The unused sick leave hours that you have at retirement can increase your pension but using them in this way might not make sense for everyone. This is how it works.
If you retire with any unused sick leave, it is converted into creditable service for your pension calculation. For folks under the Civil Service Retirement System (CSRS), each month of sick leave counts as 1/6th of 1%. This comes out to 2% for an entire year’s worth of sick leave.
For the Federal Employees Retirement System (FERS), each month of sick leave would add only 1/12 of 1% to your pension calculation. This comes out to 1% for an entire year’s worth of sick leave. If your multiplier was 1.1% per year (because you retired at least 62 with at least 20 years of service), then a year’s worth of sick leave would be worth the 1.1%.
It is important to note that OPM will only count full months of sick leave towards your pension. For example, if you had 6 and ½ months worth of sick leave at retirement, they’d only count the 6 months for pension purposes.
However, let’s say your creditable service was 20 years and 5 months and ½, they’d add your unused sick leave time to your creditable service before they drop the less-than-a-full-month amount. In this example, your total creditable service would add up to 21 years.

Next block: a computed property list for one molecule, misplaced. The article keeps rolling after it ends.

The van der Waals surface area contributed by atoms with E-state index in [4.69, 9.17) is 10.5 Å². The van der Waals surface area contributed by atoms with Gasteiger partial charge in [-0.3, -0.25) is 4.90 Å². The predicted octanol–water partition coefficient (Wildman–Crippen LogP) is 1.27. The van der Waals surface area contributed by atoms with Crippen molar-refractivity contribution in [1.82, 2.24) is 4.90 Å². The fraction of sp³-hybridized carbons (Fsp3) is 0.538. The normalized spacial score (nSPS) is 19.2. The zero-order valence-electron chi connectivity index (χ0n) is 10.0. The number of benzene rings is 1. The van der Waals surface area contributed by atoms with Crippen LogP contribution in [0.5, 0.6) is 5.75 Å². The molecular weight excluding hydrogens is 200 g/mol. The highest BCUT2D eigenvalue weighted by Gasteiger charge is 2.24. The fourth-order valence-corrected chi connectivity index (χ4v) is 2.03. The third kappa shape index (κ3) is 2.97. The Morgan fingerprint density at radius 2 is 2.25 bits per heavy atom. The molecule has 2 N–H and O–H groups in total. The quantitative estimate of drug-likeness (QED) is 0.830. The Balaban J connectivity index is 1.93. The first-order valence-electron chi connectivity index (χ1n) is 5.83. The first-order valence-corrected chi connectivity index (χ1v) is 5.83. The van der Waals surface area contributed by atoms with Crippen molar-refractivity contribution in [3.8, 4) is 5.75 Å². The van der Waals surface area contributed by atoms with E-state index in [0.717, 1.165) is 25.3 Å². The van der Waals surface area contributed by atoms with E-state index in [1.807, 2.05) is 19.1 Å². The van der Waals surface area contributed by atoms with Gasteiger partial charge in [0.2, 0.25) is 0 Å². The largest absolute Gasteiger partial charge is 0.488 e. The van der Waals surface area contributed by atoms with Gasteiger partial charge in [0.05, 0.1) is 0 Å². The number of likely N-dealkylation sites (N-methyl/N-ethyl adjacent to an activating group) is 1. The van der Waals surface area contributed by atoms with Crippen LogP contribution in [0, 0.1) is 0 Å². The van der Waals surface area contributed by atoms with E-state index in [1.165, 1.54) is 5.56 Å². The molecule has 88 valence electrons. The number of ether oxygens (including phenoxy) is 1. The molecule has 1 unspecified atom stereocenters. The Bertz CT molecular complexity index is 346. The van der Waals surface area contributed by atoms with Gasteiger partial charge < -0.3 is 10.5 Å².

Now, you might ask, “how many sick leave hours make up a month?”
Good question. It is 174. OPM gets that figure by dividing 2,087 (the number of work hours in a year) by 12. That’s because annuity payments are based on 12 30-day months.
Although sick leave can add to your pension, it can not be used for retirement eligibility. You must meet those requirements before unused sick leave is considered.
Let’s run through an example to see how the numbers play out.
Let’s say you are a federal employee under FERS and your high-3 is $100k. If you retire with 30 years of creditable service, your gross pension would be about $33,000/year.
If you had a year’s worth of sick leave at retirement, your pension would pop up to about $34,100. That is a $1,100 increase.
That may seem pretty nice, but you have to remember that if you would have used that year of sick leave, you would have been paid $100,000 (your normal salary). That is the main trade off to think about.
Now that you know how it works, you have to decide what makes sense for you and your situation. There is no hard fast rule on what makes sense for everyone. Do your best to educate yourself to make the best decision possible for you.